Maximize Learning From Experience
EP Editorial Staff | December 19, 2018
By Jake Mazulewicz, Ph.D.
The more experience you have, the more reliable, efficient, and safe you are, right? Well, not necessarily. Consider a mechanic brazing a pipe, an IT technician updating a network, or a manager hiring a new employee. Each of these experts can learn from their direct, hands-on experiences, but many don’t. In fact, most of us can name at least one person who claims to have 20 years of experience, but who really has just one year, repeated mindlessly 19 times.
It’s been estimated that workplace errors cost businesses, including production plants, billions of dollars annually. Sure, automation, software, and clear procedures help maximize reliability, efficiency, and safety. Still, in our 21st-century workplace, many of us have forgotten what veteran experts know is a timeless, critical skill: how to refine immediate, hands-on experience into lasting, practical wisdom.
While few workers can claim that their literal survival depends on learning quickly and effectively, soldiers can. Consequently, it was U.S. Army soldiers who, many years ago, developed a simple, yet highly effective, step-by-step learning-from-experience procedure known as the “After Action Review (AAR).” Are such reviews in your toolkit?
To lead an AAR, gather a team of two to six people away from distractions immediately after a job. Then ask the following four questions:
• What did we set out to do in this job?
• What did we actually do in this job?
• Why did our job turn out this way?
• What will we do differently next time?
Leaders who ask these questions to genuinely “get into” them achieve dramatically better results than leaders who ask in a way to just “get through” the exercise. Choose your approach wisely. Here are a few tips.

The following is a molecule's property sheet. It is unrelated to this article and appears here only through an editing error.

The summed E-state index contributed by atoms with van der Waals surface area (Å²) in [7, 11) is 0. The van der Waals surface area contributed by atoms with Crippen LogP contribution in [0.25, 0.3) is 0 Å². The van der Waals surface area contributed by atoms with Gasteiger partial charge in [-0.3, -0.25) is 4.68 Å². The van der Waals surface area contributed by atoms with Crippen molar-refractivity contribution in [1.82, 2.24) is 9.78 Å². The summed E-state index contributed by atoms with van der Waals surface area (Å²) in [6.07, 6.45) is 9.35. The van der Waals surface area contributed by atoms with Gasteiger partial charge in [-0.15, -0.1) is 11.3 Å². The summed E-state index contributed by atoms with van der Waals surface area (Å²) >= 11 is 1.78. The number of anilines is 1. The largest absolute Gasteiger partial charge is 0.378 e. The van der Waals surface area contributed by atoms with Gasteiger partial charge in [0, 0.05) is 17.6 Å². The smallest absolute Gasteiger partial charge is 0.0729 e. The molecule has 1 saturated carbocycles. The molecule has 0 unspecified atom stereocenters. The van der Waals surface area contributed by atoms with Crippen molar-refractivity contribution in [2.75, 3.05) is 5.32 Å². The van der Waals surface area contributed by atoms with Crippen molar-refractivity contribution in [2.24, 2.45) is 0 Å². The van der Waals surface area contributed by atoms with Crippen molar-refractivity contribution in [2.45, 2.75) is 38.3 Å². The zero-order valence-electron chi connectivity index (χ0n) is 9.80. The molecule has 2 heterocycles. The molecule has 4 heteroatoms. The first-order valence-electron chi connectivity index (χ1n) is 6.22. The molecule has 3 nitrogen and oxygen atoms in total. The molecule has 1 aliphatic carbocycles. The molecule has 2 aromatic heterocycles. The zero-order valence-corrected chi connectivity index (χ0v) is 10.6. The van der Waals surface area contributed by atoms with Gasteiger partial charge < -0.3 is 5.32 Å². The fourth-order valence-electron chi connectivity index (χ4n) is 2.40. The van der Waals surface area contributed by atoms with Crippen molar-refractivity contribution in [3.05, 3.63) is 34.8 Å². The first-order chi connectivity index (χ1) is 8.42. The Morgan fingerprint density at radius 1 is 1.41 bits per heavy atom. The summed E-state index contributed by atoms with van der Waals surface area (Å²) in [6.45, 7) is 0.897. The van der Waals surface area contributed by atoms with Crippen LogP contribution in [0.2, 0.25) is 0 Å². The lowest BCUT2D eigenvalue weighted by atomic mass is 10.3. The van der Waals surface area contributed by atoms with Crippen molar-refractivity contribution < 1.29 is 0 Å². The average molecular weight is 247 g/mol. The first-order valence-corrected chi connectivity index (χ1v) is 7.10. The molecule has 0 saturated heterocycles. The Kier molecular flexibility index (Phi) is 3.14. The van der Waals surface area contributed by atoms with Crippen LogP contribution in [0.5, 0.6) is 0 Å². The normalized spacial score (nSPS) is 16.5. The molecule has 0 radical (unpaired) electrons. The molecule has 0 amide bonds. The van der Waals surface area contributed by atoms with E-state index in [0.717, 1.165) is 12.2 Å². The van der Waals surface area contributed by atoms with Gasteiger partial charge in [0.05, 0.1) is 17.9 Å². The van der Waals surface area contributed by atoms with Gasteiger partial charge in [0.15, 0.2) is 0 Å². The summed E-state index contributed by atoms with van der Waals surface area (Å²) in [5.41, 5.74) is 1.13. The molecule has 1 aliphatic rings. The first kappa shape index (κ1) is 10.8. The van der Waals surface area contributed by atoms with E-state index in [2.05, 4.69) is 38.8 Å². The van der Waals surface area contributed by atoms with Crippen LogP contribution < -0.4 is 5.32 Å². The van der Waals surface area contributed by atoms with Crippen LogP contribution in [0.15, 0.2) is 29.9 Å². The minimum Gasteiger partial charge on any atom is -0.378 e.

Successes, not failures.
If you lead AARs only for incidents, your team will only learn to despise AARs and similar processes. Instead, lead them for successful jobs that are complex enough to yield valuable, non-obvious lessons. Eventually, you can also use AAR for a few failures now and again. Keep the ratio at about 12 to 20 successes to 1 incident.
Choose the right group.
Groups of two to six people generate better AARs than larger groups. Avoid observers at all costs. AARs are for participants only.
Listen, don’t lecture.
The best AAR leaders are often the most trusted people in a team, regardless of title or rank. These quiet professionals ask good questions, then listen without lecturing.
Seek trust, not data.
Guarantee that any honest mistakes revealed in AARs will not be used against personnel. Gradually earn trust by improving systems, not punishing individuals.
Like any complex skill involving human interaction, you can practice basic techniques after reading one article. Excellence, though, takes years of reading, mentoring, and practice.
Just imagine how reliable, efficient, and safe your team could be if you regularly led great AARs. EP
Based in Richmond, VA, Jake Mazulewicz, Ph.D., is director of JMA LLC. He teaches leaders and technical experts across the U.S. how to reduce, mitigate, and learn from workplace errors. For more information, email firstname.lastname@example.org and/or visit reliableorg.com.